Wednesday, November 19, 2014

A German General on the Eastern Front: The Letters and Diaries of Gotthard Heinrici 1941-1942 by Johanne Hurter

I have regularly come across Heinrici's name when reading on the Eastern Front and I know he is considered one of the better commanders to come out of the Wehrmacht (where today pretty much every German commander is considered a genius compared to their allied counterparts).  What drew me to this volume was that the majority of the text was based on his letters and diary entries.  While there might have been some self-censorship going on, these sources would undoubtedly be more telling than his memoirs or reminiscences about the war.  Initially I was a bit surprised and skeptical at the brevity of the text, only some 146 pages, including about 60 pages that serve as an introduction to the text, written by Johanne Hurter, who originally unearthed this rich source material.  But I'm happy to say that this is a valuable and important source of information for those interested in better understanding the Wehrmacht's situation throughout 1941 and early 1942.

Those interested mainly in combat, tactics, and operational art will be somewhat disappointed.  There is little talk here of minute details about battles, attacks, defensive actions, orders, etc.  This text is made up of diary entries and letters written to the General's family/wife, thus they mainly relay Heinrici's hopes, despair, and reflections on the various situations he and his corps/army found themselves in.  Hurter's introduction is well written, concise, and draws the reader's attention to the more important bits of information readers will come across.  Much of what you'll find here has to do with Heinrici's thoughts on the Red Army soldier, Soviet partisans, Soviet citizens in occupied territory, Jews and their treatment, as well as his descriptions of life in the occupied territories of Poland, Ukraine, and Russia.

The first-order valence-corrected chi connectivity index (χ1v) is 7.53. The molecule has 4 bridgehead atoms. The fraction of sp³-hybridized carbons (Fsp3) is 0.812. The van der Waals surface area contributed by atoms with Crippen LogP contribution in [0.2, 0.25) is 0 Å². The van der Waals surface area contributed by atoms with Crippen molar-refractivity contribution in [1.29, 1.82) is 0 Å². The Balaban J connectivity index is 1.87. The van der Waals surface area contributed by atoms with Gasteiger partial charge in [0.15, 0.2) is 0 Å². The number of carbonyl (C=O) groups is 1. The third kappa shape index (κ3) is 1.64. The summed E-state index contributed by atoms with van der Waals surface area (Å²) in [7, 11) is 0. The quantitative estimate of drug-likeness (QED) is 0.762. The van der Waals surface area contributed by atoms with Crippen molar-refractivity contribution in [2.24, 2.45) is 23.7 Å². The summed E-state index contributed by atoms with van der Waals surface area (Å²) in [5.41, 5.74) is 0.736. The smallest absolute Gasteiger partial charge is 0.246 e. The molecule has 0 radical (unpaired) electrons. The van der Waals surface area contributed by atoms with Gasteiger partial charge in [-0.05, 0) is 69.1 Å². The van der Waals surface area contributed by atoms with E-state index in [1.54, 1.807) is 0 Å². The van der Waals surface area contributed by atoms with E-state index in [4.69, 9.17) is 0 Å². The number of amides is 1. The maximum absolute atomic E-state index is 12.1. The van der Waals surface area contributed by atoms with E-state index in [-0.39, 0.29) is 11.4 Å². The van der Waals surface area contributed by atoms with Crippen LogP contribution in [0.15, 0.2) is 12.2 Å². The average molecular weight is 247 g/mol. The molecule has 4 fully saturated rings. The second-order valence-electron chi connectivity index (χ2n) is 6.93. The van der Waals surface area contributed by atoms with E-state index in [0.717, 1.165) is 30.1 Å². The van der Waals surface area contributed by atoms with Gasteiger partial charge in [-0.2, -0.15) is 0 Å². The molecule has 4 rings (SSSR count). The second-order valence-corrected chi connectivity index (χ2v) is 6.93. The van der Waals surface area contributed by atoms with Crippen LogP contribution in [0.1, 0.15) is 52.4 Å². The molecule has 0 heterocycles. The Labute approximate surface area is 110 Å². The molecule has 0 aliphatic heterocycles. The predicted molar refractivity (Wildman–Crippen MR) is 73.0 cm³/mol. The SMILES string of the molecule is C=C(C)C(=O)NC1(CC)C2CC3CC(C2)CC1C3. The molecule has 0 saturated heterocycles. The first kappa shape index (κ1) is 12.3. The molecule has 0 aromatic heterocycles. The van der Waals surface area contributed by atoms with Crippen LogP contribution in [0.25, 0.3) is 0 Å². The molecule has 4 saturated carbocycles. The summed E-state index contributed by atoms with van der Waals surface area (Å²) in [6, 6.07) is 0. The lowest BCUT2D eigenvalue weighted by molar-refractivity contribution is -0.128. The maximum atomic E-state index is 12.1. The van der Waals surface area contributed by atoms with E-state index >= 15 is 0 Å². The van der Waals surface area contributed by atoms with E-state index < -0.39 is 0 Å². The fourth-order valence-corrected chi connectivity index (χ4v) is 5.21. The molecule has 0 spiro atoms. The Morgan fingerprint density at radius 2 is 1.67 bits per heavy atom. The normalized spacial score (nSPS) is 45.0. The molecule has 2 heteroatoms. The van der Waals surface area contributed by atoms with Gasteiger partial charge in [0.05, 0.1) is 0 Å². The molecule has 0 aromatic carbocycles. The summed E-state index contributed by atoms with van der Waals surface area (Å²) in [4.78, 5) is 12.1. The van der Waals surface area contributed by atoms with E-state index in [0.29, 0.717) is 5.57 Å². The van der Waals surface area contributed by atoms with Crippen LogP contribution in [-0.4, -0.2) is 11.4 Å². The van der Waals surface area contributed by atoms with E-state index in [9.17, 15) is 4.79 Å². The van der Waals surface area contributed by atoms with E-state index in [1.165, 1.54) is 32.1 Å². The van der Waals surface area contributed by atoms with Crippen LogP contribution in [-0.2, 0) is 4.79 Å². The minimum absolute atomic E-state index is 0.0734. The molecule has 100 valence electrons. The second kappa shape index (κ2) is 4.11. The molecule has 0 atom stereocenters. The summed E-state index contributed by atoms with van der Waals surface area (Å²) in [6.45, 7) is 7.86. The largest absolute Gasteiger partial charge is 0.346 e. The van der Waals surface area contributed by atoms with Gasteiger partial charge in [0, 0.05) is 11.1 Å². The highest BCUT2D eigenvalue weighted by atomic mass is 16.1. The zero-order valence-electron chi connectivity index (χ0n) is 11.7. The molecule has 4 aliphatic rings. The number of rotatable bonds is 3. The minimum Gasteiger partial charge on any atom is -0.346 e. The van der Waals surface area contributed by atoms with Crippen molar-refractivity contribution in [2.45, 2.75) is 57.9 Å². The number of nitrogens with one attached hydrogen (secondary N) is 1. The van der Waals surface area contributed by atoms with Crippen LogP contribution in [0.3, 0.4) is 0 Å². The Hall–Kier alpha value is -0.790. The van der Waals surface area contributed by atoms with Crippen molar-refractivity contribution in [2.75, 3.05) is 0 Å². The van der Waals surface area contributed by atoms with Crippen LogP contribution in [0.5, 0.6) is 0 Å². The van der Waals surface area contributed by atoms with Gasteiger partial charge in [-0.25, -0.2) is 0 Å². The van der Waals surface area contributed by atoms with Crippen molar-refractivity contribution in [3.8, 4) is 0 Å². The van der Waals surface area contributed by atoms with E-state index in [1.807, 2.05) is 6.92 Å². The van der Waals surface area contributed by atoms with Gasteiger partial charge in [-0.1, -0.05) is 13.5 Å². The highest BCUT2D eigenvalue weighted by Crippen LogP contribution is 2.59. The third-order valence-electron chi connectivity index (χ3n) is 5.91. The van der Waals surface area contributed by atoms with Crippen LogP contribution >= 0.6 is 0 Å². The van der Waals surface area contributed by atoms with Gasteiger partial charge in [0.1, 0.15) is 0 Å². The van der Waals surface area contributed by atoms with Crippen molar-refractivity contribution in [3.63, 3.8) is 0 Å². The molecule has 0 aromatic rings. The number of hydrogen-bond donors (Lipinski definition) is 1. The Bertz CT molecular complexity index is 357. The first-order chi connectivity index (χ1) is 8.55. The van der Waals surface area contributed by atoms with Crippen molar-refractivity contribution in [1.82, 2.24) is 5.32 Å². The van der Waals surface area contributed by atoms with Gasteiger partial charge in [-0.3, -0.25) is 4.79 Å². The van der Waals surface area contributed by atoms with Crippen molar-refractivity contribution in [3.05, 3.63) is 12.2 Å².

Some of the more interesting discussions and information came in the form of a diary entry on 30 April 1941, when Heinrici comments on the fact that 'it has been raining incessantly for two weeks' as he's located in Sidelce.  Unfortunately there are no other comments on the weather leading up to the invasion of the Soviet Union, but this does hint at the fact that an earlier, mid-May, invasion of the USSR would have been impossible due to the extra long rainy season of spring 1941.  This is something Heinrici himself readily forgets about or doesn't even consider when in later entries he talks about all the time lost due to the Balkan campaign and what difference those few weeks might have made on the road to Moscow.  Another contradiction can be found when Heinrici comments on the rigid nature of Soviet officers, who would not retreat on their own initiative and wound up in encirclement and as prisoners of war.  Simultaneously, he himself constantly comments on the ignorance of his higher command as repeated request for retreats were turned down during the winter of 1941/1942 when his 4th Army was under constant threat of encirclement (and he himself refused to take the initiative).  Finally, the reader will come across numerous instances of repetition, which might explain in part why the volume is as slim as it is since this is a somewhat abridged version of documents that most likely contained repetitive ideas, descriptions, etc. (even so I wish more entries were included, or at least those included were expanded).  For instance, Heinrici continually mentions his interpreter, a former Odessa native, who is fluent in German and lost the majority of his family to the Soviet regime for various reasons.  This interpreter became one of the most vicious and enthusiastic 'partisan hunters', killing/hanging Soviet partisans by the dozens throughout 1941.

While I don't want to give more away from what these pages contain, I will say this is one of the most revealing and interesting accounts I have come across from the German point of view of the war on the Eastern Front.  This is without a doubt a highly recommended read that once more raises questions about Wehrmacht complicity in the Holocaust, as well as what German officers thought, knew, and tolerated from themselves and their soldiers.

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